I barely made it a quarter of a mile before I was panting like an asthmatic crank caller.  I was ready to hit the ground, roll and pretend I had twisted my ankle.  But there it was, the bottom line: Jennifer Weiner runs, Stephany Evans runs, and Eleanor, “your ass certainly isn’t as toned as it was…”  so I struggled on, gasping for breath and thudding one foot down in front of the other.  As the Argentine effortlessly gazelled her way up the mountainous gradient, I shuffled pathetically behind, watching her stride further and further into the distance.  Back at the parking lot, I fell to my knees—not in a Pope way, more of an imminent death-way-- and I felt mortified.

The next day, sans Blonde Argentine, we ran again, this time pushing a bit further before we slowed to a walk.  It was hell.  Especially that fucking hill!  My personal Everest!   Every snatched breath was a punch to the lungs.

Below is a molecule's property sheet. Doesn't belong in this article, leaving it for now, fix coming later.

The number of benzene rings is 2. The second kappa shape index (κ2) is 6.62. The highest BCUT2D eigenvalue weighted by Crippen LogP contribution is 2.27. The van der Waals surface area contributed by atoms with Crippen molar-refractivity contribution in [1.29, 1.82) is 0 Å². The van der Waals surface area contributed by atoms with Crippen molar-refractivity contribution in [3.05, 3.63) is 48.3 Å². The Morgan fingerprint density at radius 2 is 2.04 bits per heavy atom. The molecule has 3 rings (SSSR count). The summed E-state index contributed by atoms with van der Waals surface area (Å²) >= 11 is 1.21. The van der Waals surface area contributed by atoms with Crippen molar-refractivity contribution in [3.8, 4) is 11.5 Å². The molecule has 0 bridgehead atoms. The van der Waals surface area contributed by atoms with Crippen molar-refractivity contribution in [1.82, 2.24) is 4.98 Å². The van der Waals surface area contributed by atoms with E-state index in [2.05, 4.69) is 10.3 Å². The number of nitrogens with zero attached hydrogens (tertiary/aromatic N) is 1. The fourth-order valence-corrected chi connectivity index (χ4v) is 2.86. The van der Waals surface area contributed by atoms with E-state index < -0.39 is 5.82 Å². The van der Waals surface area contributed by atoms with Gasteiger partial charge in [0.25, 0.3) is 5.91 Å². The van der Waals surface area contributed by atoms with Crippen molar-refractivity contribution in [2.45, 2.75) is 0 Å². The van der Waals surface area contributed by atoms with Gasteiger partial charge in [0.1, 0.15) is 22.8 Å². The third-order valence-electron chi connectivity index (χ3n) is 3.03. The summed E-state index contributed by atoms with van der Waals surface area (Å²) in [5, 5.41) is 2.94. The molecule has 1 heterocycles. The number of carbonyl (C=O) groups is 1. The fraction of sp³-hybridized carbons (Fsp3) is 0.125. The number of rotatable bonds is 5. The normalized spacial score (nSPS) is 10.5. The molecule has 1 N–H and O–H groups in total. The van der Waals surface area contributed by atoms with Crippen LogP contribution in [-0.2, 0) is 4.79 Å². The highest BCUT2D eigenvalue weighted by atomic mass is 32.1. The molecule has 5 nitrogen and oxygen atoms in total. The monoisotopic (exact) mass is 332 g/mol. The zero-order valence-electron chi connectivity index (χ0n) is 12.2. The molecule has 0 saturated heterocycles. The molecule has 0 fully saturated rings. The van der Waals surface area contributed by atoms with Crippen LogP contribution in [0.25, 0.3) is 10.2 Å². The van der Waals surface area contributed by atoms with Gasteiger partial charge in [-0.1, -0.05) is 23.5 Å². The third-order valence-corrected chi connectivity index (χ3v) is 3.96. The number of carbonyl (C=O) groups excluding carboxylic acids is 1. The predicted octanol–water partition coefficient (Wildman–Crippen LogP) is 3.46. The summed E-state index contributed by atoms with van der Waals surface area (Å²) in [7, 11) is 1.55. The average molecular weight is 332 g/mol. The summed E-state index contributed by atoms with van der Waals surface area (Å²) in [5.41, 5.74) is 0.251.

The first time we made it up the hill without stopping I thought I would vomit all over some innocent bystanding camper.  My heave was actually met with Schuey turning towards me--delightful broad beam plastered across his face—holding his hand up to high-five me.  We’d breached the hill!  We’d done it in one.  The rising bile was overtaken with a sense of pride, accomplishment and relief.

After a couple of weeks, we were running the entire track, there and back, uphill, down dale, rain or shine; sprinting the last bend into the car park, feeling the rush of blood to the head as I bent over to catch my breath, enjoying the pounding of my heart in my ears, throat, wrists.  I felt great.

Except for a shooting pain in my hip.

I caught up with girlfriends over brunch and told them of my new regime and gammy leg.  They got to the root of my problem easily.
“What kind of sneakers are you running in?”